Newton Stewart is within reach of coast, forest and mountains, and some of Galloway’s finest scenery is to be found here. To the east, rising steeply to 711 metres (2,332ft), is Cairnsmore of Fleet round which Richard Hannay was pursued in John Buchan’s ’The Thirty-nine Steps’. To the north is Merrick at 843 metres (2,766ft), the highest mountain in southern Scotland, together with several other summits of more than 610 metres (2,000ft). Merrick can be climbed from Glen Trool. Dividing the district from the Glenkens is another range, the Rhins of Kells, with four summits over 610 metres (2,000ft).


Once the main port on the Urr estuary exporting millstones as far back as the I7th Century, and extremely busy in the 19th Century when it imported slates, holy coal and timber and exported the produce of this rich agricultural district. The home of the celebrated World Flounder Tramping Championship.


Once a busy harbour, exporting timber, grain and lead from local mines. The attractive Bargaly Glen is nearby.


James Clerk Maxwell is buried at Parton Kirk, near Gleanlair, Castle Douglas  and visitors come from all over the world to visit it. www.clerkmaxwellfoundation.org/html/parton.html


On the Scar Water. By the ancient pilgrims’ track from Edinburgh to Whithorn, taken by James IV on one occasion. Birthplace of the African explorer Joseph Thomson, who gave his name to for Thomson’s gazelle.

PORT LOGAN  (visit the web site: www.mull-of-galloway.co.uk)

A small planned village laid out in the 1818 by Colonel Andrew McDowall with a row of houses lining the bay and another row of cottages further up the hill. The port proved too exposed for the Irish ferry trade he had hoped for, but the picturesque lighthouse still stands. The famous saltwater Logan Fish Pond is close to the bay and Logan Botanic Garden is nearby.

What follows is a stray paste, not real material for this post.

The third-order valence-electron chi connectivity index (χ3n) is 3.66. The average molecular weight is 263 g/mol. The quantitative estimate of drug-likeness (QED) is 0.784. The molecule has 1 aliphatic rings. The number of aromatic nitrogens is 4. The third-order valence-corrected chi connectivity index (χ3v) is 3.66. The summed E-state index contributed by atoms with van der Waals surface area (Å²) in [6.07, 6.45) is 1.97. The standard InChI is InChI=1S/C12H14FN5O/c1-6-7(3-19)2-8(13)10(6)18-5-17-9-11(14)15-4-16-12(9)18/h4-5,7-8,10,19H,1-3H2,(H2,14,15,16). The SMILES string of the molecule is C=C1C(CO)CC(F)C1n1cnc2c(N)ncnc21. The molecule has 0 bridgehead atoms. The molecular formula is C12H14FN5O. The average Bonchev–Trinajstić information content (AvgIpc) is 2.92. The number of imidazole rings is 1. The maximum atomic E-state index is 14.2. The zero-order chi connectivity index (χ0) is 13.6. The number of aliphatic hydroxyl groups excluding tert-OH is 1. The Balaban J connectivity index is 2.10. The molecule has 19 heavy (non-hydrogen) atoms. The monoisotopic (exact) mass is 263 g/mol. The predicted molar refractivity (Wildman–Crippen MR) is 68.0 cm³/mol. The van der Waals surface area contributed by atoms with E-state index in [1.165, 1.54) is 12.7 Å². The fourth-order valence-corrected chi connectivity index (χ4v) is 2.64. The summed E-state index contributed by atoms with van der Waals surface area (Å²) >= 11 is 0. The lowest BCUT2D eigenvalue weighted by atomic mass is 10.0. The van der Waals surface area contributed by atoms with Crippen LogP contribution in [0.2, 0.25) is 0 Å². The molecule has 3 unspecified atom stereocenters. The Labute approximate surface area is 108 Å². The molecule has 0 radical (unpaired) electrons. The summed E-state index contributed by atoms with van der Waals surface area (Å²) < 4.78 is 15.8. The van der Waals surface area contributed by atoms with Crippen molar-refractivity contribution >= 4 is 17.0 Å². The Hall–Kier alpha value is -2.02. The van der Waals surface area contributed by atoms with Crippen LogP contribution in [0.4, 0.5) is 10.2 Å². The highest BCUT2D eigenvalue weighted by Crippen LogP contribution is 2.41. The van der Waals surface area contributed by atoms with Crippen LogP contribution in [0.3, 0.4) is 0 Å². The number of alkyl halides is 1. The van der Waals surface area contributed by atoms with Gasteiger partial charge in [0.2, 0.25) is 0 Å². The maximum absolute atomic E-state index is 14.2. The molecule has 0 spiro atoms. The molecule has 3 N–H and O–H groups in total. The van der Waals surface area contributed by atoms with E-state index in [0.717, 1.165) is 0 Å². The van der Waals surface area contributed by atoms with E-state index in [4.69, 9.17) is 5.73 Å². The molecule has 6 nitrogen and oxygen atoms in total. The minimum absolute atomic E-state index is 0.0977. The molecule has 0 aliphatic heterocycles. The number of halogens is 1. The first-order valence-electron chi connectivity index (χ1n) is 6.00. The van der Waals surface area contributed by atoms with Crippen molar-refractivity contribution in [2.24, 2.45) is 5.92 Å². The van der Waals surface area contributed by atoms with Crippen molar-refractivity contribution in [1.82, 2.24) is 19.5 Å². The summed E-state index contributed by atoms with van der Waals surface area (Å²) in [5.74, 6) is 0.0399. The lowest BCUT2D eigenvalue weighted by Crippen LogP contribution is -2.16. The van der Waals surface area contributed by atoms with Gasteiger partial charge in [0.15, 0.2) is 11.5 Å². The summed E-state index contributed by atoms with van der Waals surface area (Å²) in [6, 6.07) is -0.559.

PORTPATRICK (visit the web site: www.stranraer.org)

For many years, Portpatrick, with the short crossing to Donaghadee, was the main port for travellers to and from Ireland, until the coming of steam packet boats. It was ’Gretna Green’ for Ireland, which had the same marriage laws as England, and underage lovers came to Portpatrick to defy parents. 

It still has its most picturesque old harbour with its rocky entrance and is still busy with small trawlers, yachts and boats. The round church tower probably served as a beacon for ships in the 17th Century, and the harbour was rebuilt more than once in an effort to enlarge it and make it more sheltered, but the sea always proved too stormy, and when the mail steamers moved to Stranraer, further attempts were abandoned.

The place is a favourite with holiday-makers, its charm recognised long ago by the building, in 1902, of a majestic hotel in the then fashionable Scottish Baronial style. Visitors can enjoy a park, playground, small beach, and opportunities for walks, including the first part of the Southern Upland Way along the coast. Sailors and sea-anglers use the harbour, while golfers have two courses to choose from..

PORT WILLIAM (visit the web site: www.portwilliam.com)

Founded by Sir William Maxwell in 1775, with fishing and shipbuilding trades, but also a noted place for smugglers, where two armed luggers with 50 men apiece were once discovered about to land their goods. Now a holiday place with a slipway for boats.